Many computer programs contain algorithms that detail the specific instructions a computer should perform (in a specific order) to carry out a specified task, such as calculating employees' paychecks or printing students' report cards. Stored data are regarded as part of the internal state of the entity performing the algorithm.Thus, an algorithm can be considered to be any sequence of operations that can be simulated by a Turing-complete system. that any procedure which could "naturally" be called effective, can in fact be realized by a (simple) machine. In practice, the state is stored in one or more data structures.So far, this discussion of the formalization of an algorithm has assumed the premises of imperative programming.This is the most common conception, and it attempts to describe a task in discrete, "mechanical" means.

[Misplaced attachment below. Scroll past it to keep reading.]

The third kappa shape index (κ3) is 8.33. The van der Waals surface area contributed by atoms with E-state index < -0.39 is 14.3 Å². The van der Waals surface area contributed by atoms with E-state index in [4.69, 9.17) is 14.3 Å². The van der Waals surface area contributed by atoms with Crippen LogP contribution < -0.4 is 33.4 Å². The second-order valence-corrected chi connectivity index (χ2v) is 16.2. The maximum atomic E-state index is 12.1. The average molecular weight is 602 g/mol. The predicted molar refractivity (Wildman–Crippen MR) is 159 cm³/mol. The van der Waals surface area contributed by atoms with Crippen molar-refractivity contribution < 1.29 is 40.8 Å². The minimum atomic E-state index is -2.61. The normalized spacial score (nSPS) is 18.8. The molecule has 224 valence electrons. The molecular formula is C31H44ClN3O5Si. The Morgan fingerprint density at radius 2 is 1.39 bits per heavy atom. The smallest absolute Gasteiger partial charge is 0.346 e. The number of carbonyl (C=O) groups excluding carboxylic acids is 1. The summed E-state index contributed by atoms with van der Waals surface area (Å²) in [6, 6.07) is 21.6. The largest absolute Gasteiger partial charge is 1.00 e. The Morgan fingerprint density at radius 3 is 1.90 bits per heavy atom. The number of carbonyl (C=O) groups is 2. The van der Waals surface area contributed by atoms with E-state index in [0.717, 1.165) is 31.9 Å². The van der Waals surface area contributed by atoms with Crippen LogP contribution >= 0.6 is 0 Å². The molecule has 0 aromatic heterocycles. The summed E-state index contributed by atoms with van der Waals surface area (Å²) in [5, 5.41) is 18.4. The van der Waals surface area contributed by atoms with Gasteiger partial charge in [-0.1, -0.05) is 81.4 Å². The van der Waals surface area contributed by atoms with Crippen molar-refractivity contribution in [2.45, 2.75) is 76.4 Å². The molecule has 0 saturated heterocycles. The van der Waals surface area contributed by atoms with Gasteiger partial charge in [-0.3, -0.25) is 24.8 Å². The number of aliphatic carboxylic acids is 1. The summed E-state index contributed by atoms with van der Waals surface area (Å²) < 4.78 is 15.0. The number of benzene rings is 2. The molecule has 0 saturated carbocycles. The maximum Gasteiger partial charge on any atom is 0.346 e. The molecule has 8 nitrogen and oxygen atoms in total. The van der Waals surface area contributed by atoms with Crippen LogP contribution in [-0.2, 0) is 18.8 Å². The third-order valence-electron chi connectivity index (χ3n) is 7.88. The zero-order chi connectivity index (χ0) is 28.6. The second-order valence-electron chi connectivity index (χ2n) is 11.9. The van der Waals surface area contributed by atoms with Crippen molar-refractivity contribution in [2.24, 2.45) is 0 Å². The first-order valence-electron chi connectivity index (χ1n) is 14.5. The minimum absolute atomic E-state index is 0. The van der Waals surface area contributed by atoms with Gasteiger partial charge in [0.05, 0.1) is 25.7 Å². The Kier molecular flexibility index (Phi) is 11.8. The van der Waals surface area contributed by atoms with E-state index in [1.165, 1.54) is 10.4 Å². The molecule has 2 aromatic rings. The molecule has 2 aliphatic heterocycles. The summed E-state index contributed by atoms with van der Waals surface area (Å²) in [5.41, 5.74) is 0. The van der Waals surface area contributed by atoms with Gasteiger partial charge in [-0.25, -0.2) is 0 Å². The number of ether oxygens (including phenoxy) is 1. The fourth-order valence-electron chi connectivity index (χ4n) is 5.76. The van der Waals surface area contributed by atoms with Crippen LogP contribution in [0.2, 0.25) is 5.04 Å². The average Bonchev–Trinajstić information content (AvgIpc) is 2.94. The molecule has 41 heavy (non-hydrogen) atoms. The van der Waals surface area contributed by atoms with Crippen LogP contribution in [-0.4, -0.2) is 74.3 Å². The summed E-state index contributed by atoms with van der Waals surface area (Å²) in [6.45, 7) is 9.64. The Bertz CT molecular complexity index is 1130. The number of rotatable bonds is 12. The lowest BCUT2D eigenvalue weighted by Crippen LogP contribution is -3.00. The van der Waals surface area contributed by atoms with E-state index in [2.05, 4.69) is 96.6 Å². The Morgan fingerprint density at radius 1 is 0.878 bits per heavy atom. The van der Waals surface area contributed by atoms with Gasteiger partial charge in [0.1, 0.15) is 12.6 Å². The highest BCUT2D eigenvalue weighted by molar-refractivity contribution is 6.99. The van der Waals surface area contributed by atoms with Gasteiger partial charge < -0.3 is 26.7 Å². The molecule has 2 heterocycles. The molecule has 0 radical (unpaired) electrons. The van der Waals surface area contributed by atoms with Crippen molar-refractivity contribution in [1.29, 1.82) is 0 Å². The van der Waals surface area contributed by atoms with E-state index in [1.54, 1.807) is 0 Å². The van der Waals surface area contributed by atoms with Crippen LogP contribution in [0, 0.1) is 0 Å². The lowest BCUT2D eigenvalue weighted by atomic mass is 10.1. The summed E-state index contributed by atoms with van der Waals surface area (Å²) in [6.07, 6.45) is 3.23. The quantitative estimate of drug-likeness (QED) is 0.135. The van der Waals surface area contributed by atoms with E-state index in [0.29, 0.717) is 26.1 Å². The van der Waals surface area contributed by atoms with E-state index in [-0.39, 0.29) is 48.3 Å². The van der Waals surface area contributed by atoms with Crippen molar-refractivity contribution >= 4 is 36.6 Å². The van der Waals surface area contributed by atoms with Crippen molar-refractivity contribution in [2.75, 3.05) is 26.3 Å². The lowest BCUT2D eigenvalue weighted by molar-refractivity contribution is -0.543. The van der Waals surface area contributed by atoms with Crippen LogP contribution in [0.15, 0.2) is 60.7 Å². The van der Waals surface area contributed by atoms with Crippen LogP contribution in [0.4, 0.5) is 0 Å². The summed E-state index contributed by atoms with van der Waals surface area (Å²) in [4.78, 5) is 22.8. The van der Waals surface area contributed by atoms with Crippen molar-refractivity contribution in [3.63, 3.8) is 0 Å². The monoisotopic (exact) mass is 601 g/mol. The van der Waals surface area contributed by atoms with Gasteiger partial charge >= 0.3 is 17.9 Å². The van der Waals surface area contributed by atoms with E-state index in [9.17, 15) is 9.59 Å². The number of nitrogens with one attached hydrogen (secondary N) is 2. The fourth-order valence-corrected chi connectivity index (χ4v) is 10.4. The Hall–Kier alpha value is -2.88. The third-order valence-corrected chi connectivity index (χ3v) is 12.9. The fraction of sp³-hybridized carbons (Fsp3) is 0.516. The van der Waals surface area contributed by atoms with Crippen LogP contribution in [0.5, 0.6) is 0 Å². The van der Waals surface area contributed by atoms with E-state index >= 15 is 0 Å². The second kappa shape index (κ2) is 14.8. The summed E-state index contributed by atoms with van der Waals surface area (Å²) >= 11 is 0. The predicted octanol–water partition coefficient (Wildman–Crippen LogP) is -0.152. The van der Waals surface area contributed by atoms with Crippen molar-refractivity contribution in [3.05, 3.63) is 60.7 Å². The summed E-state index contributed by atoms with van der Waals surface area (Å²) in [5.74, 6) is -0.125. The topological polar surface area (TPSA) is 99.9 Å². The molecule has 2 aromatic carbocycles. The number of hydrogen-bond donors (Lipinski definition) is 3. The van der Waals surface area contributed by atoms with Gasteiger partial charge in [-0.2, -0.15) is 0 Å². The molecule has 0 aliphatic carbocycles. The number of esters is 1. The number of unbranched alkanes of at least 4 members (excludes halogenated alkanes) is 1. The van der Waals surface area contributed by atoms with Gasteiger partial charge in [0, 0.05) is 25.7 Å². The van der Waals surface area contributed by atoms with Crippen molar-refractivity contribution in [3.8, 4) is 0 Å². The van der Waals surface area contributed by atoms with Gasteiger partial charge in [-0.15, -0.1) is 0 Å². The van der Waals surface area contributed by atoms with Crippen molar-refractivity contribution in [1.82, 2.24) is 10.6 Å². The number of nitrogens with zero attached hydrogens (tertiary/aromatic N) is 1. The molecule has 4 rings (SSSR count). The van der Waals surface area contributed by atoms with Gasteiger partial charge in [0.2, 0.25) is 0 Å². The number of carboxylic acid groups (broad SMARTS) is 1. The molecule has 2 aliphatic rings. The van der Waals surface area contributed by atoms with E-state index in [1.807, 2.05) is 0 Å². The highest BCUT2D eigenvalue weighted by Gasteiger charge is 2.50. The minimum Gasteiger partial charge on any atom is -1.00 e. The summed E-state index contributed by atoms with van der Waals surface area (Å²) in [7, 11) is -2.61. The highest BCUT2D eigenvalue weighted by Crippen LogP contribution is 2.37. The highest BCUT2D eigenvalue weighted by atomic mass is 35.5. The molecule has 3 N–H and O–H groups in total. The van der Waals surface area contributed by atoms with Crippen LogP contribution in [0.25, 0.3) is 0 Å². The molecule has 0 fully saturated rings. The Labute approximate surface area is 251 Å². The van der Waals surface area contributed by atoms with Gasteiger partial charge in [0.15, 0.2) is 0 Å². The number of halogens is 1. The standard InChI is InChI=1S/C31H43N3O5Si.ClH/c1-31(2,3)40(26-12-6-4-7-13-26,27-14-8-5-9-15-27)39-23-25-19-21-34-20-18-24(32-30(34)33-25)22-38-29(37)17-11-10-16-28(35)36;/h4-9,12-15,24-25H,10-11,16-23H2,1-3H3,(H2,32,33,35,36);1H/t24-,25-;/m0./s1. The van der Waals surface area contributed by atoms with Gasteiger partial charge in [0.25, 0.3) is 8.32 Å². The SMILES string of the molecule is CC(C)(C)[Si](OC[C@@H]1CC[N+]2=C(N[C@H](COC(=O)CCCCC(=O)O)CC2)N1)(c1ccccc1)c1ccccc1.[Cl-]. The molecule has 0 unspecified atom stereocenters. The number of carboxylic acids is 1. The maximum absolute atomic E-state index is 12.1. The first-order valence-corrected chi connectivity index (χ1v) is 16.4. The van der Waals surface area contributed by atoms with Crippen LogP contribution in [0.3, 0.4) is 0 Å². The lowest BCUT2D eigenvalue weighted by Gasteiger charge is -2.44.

Subsequent formalizations were framed as attempts to define "effective calculability" those formalizations included the Gödel–Herbrand–Kleene recursive functions of 1930, 19, Alonzo Church's lambda calculus of 1936, Emil Post's "Formulation 1" of 1936, and Alan Turing's Turing machines of 1936–.
That notion is central for explaining how formal systems come into being starting from a small set of axioms and rules.